MailTape : every Sunday morning, a handcrafted playlist co-curated with a surprise guest.
“This morning we welcome the lyrical, dreamy and funky Sunday morning selections of Les Graciés—a French-American tandem of a brother and a sister in sound, an evident and karmic encounter of free spirit music makers in full sympathy with the unknown.”
Illustration by Anthony Dujardin.
Les Graciés’s selection
Joni Mitchell – Hejira
Eric Douglas Porter: ““There’s comfort in melancholy, when there is no need to explain“, a line that hooks a young adult discovering the separation of feelings and actions of the carefree youth of ones past. Ms. Mitchell is a master of the written word and the songs crafted as accompaniment only solidify her genius. This song speaks directly to the artists looking to secure their place in history, to leave their mark in the world. Weary travelers following their passions, leaving only a blip on the radar of history.“
Al Jarreau – Brite ‘N’ Sunny Babe
Eric Douglas Porter: “Brite ‘N’ Sunny Babe is a quintessential Sunday morning tune from me that goes back all the way to my childhood. Basically I would play this song along with all the songs from this album as a youth on the weekends, singing along, playing “air” keyboards dreaming of being a member in this band. The music felt so good it brought joy to an otherwise boring Sunday morning of a kid with no siblings in the home to keep company. Now as an adult the music sounds even more sweet and complete, medicinal! We both have him as a longtime musical reference and a place to recharge.“
Joseph Malik – Melodies
Gaël Segalen: “Ample track velvet voice open notes angels choir.
Space for the listener to answer and question at its turn.
First song of the album “Diverse”, accompanying me for my first trip to the US, a bit anxious to pose step to Los Angeles for the first time, a song that I was listening to in the plane during my flight, to soothe and give force, feeling fragile, feeling strong, a new birth, ready for a culture shock.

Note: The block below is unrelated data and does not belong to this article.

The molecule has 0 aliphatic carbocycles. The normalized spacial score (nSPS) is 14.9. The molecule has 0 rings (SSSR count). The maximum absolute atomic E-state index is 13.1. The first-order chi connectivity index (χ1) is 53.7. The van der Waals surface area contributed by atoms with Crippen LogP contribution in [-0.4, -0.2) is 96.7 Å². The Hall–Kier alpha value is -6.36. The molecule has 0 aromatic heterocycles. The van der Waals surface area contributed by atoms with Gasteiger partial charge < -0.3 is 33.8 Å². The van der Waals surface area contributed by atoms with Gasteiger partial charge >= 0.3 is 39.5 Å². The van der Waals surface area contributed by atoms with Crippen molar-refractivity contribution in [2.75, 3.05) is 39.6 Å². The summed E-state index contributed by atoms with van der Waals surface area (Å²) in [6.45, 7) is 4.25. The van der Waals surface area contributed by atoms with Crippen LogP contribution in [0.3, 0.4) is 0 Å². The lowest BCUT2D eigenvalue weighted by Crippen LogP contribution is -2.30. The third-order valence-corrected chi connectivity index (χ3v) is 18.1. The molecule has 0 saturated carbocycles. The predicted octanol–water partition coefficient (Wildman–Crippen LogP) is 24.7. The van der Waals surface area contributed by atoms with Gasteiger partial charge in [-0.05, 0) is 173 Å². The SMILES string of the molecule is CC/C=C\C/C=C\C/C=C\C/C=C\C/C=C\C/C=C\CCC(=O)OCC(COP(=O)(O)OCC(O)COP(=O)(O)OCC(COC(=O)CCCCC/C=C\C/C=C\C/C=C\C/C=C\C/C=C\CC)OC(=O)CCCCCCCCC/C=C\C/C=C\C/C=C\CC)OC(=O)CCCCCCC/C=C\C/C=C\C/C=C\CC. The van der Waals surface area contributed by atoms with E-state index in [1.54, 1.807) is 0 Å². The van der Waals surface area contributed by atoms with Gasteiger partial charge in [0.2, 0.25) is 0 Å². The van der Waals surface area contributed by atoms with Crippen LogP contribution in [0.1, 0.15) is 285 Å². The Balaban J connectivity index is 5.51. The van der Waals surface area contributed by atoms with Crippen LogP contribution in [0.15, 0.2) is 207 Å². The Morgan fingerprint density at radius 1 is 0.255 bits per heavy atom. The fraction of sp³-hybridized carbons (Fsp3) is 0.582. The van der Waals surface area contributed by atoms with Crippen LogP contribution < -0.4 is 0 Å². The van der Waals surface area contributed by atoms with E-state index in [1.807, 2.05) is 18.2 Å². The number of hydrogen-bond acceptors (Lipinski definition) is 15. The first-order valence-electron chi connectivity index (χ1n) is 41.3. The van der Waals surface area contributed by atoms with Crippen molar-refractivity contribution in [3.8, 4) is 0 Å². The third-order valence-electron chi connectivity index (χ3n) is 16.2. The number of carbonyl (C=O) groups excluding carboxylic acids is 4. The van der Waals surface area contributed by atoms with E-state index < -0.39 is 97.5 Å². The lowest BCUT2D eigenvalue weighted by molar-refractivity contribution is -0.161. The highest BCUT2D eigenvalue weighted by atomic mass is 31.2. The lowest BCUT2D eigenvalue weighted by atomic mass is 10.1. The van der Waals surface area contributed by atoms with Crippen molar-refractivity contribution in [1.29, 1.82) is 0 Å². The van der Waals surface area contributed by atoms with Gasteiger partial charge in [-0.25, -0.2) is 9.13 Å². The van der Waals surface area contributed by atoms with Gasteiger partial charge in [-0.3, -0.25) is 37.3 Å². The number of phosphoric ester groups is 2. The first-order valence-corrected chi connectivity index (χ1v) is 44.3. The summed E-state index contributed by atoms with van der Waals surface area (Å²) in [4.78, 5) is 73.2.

There’s a form of suspended time, wandering and a sense of a bigger community in there, promises to meet new people, we aren’t alone, but connected souls. Perfect also to wander in airports during stop overs and observe people, trying to read through them.
We realised that we both refer to/like Joseph Malik and we somehow were both wondering where’s he’s been gone…We got the answer later via our record label owner who had a band with him in the 90’s! And we will let you find out by yourself.“
Les Graciés – Compoly
Sanjay: “I’ve been listening to ‘Low Doses’ from Les Graciés on repeat for most of this year. It’s a genre-defying LP with a curious fusion of mystic beat geometry and electro-acoustic process unshackled from restrictive rhythmic lexicon. A hypnotic and trippy journey!“
Eartheater – Homonyms
Sanjay: “Alexandra Drewchin’s ‘Eartheater’ project is an equally omnivorous offering this morning. Skittering and folding in on itself, Alexandra experiments with varying ratios of the technological and the analogue and synthesises them into a dreamy cosmic lullaby.“
Elysia Crampton – Valerie & Elysia
Sanjay: “Elysia Crampton is another musician who traces circuitous paths—motifs circling back upon themselves, transitioning into different planes, covering territories that are in constant flux, their boundaries reforming as they are conjured. Elysia’s self-titled album ‘further situates her work within a long Aymaran musical legacy* that implicates cultures & sites beyond the Andes (following trajectories of dispersion through the literal migration & interaction of bodies & in the circulation of Aymaran concepts, images, music & goods via the world market after the conquest)’.“
Kate Bush – Army Dreamers
Sanjay: “Alongside Eric’s first choice by Joni Mitchell this morning, Kate Bushis another of my favourite contemporary precocious songwriters with the ability to convey powerful human stories. Army Dreamers is a mournful waltz written from the perspective of a bereaved mother. It’s an anti-war song that successfully treads the line between compassion and condescension. Lamenting the waste of life that inevitably occurs when young men see military glory as their only realistic chance of advancement, it’s as pertinent today as it was 37 years ago.“